CH 9 Public Interest

Report
CH 9 Public Interest
pp. 236-254
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• Individuals band together to form special
interest groups.
• They use their presence and resources to
attempt to get the government to do or stop
doing what they see fit.
Public policy
• 236 all the goals that a government pursues in
human affairs
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Seat belts
Speed limits
Zoning
Flood control
Old-age pensions
Military intervention
Etc.
Economic interests
• Trade association
• 244 Businesses, often in the same type of
business.
– American Trucking Association
– National Restaurant Association
– American Bankers Association
Labor union
• 244 Workers in the same industry or type of
job
– AFL-CIO
– Retail Clerks International Union
– International Association of Machinists
– Aerospace Workers
– American Federation of State, County, and
Municipal Workers
Public-interest group
• 247 interested in issues that affect most of all
of the people in the nation.
– Public Citizen, Inc.
– League of Women Voters
Single-interest group
• 251 PACs that concentrate their efforts on one
issue
– Abortion
– Gun control
– Health care
Lobbying
• 251 activities by which groups put pressure on
members of the government.
• US
Lobbying
• Jack Abramoff, lobbyist convicted of criminal practices,
speaks to Colbert about his activities…..
• Lobbying is legal, but what did Abramoff do to end up in
prison?
• Fraud and conspiracy
• Why does Abramoff believe lobbying in general is bad?
• They use money and perks, even write the bills for
politicians to push through Congress.
• What kind of lobbying tool does Abramoff cite as the
most dangerous?
• Campaign contributions (favors and money)
Grass roots
• 253 interest groups starting with ordinary
people, on small scale, but grow as their
number of supporters increases
• Tea Party Movement
Multimedia Magnet Project:
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You will profile an Interest group of your choice.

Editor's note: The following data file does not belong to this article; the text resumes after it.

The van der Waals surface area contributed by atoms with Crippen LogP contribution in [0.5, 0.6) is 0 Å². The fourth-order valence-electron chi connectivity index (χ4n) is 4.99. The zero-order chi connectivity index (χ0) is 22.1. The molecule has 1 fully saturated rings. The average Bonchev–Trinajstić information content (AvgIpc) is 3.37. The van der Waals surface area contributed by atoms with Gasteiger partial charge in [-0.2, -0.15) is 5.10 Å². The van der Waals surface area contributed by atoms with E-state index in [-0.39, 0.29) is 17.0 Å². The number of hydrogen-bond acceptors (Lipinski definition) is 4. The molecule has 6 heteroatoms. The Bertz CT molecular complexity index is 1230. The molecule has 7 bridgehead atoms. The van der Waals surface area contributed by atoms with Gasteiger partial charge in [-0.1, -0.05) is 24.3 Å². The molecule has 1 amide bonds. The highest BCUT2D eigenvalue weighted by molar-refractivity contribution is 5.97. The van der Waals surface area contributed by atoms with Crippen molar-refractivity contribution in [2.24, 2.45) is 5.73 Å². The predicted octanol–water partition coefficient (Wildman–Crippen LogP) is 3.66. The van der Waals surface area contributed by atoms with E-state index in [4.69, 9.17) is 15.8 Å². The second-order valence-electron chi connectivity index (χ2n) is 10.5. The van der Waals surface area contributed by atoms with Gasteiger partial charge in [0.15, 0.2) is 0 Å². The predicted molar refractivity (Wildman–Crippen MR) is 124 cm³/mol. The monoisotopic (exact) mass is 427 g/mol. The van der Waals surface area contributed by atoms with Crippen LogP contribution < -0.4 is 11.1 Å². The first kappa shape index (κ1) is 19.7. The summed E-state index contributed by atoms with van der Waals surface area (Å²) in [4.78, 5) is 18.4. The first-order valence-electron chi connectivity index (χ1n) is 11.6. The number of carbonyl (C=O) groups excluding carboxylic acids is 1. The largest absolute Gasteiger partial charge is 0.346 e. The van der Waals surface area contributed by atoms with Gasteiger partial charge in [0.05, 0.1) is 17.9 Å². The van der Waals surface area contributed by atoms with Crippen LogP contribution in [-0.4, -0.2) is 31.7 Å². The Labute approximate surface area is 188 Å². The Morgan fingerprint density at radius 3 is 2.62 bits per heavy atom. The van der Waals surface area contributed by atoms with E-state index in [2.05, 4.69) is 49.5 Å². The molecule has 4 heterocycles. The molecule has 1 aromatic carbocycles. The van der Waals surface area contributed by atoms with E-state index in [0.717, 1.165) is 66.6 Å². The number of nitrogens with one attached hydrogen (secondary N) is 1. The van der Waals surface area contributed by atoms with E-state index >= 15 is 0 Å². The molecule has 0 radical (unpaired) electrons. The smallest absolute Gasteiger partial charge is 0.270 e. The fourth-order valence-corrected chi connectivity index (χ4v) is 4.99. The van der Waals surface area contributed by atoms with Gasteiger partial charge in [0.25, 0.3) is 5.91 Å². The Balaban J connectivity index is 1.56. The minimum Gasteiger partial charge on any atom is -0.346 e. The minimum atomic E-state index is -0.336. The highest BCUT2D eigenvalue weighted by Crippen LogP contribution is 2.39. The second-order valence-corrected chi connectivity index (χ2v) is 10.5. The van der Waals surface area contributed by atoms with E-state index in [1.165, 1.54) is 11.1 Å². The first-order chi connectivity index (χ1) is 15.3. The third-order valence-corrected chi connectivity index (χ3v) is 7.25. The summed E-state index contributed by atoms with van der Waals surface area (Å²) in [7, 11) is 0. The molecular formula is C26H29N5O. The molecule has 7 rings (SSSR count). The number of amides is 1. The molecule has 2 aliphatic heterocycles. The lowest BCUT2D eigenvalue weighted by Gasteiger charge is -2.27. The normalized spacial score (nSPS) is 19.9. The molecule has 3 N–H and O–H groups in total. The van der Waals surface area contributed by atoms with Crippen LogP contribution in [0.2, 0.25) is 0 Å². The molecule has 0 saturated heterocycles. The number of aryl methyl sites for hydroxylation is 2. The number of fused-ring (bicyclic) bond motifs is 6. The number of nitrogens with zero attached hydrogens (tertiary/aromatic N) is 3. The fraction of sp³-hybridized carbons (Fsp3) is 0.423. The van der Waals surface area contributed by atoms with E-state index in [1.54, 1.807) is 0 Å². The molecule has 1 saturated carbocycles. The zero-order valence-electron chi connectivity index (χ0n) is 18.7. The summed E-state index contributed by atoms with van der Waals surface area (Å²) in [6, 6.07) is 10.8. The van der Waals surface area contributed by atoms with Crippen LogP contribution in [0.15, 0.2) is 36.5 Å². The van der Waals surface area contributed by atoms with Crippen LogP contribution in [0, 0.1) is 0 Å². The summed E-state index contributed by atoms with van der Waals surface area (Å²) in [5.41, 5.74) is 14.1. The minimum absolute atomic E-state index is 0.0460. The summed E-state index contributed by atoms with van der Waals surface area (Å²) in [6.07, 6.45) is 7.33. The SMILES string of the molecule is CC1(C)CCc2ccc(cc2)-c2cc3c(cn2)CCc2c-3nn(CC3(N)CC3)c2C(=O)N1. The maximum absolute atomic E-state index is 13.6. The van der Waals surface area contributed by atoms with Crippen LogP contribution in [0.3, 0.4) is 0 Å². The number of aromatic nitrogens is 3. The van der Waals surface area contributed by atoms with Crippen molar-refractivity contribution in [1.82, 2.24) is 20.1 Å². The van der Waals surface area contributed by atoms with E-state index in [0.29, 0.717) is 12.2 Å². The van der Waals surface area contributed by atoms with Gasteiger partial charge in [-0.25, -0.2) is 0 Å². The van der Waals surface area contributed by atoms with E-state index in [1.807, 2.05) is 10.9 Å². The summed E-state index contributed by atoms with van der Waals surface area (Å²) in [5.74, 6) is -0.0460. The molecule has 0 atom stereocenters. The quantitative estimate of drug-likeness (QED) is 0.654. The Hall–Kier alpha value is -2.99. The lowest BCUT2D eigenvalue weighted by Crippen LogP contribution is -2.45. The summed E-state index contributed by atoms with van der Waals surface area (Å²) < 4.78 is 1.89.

Submit a list on Monday, _______________.
Five Interest Groups you would prefer to cover.
One will be selected from your list by next
Wednesday.
– Try to pick at least one that no other student might
request…..
• The instructions for the project will be distributed
next week.
Project
• Handout: Interest group project: PPT/portfolio
• Give me an interest list of 5 interest groups you know of. Put them in
order of importance for a project. First, most want to report on, etc.
• What “community” is this group trying to effect?
• What does this group offer to the community?
• What participation does this group offer to individuals in it?
• What groups might oppose this group?
• What media methods does this group use?
• What contact methods does this group use?
• How successful will this group be? Explain.
• Due: one week before final….. TBA: ___________________
Hwk Concepts, Class Work, to Know
EC
List and describe the three main areas in which
political parties and interest groups differ
236 Political parties (3)
236 Interest groups (3)
• Nominate candidates
• Control government
• All public affairs concern
them
• Contribute to candidates
• Influence government
• Concerned with a narrow
issue
EC: How do interest groups stimulate interest in public
affairs? (2)
• 236 Publicizing their policies
• Drawing attention to their policies
EC Name some functions of interest groups (5)
• 236 stimulate interest in public affairs
– Represent shared values of members
– Provide specialized information to government
– Encourage political participation
– Check and balance the political process
EC What is the main criticism of interest
groups? (3)
• 236 they do not represent the interests of the
entire country.
– They may have too much influence
– They use unethical tactics
EC: At what point does an organization
become an interest group? (2)
• 242 when it tries to influence the actions of
government,
– Promotes its own political goals and interests in
government
EC What are the four major types of
interest groups?
• 242
– Business
– Labor
– Agriculture
– Professional
EC: Give an example for each group
(4)
• 242 business:
– United States Brewer’s Association
• Labor:
– the AFL-CIO
• Agriculture:
– The National Grange
• Professional:
– the American Medical Association
EC: How does a trade union differ
from a labor union? (2) 242
Trade union
Labor union
• Represents a business
segment
• Workers in same/similar
type of job/work in the same
industry.
EC: For what reasons, other than economic,
are interest groups created? (3)
• 242 to promote causes
• welfare of certain groups,
• religion
EC: How does a public interest group differ
from other interest groups?
• 242 they focus on the roles that will benefit
all Americans, not specific ones.
EC: For what three reasons do interest
groups reach out to the public? (3)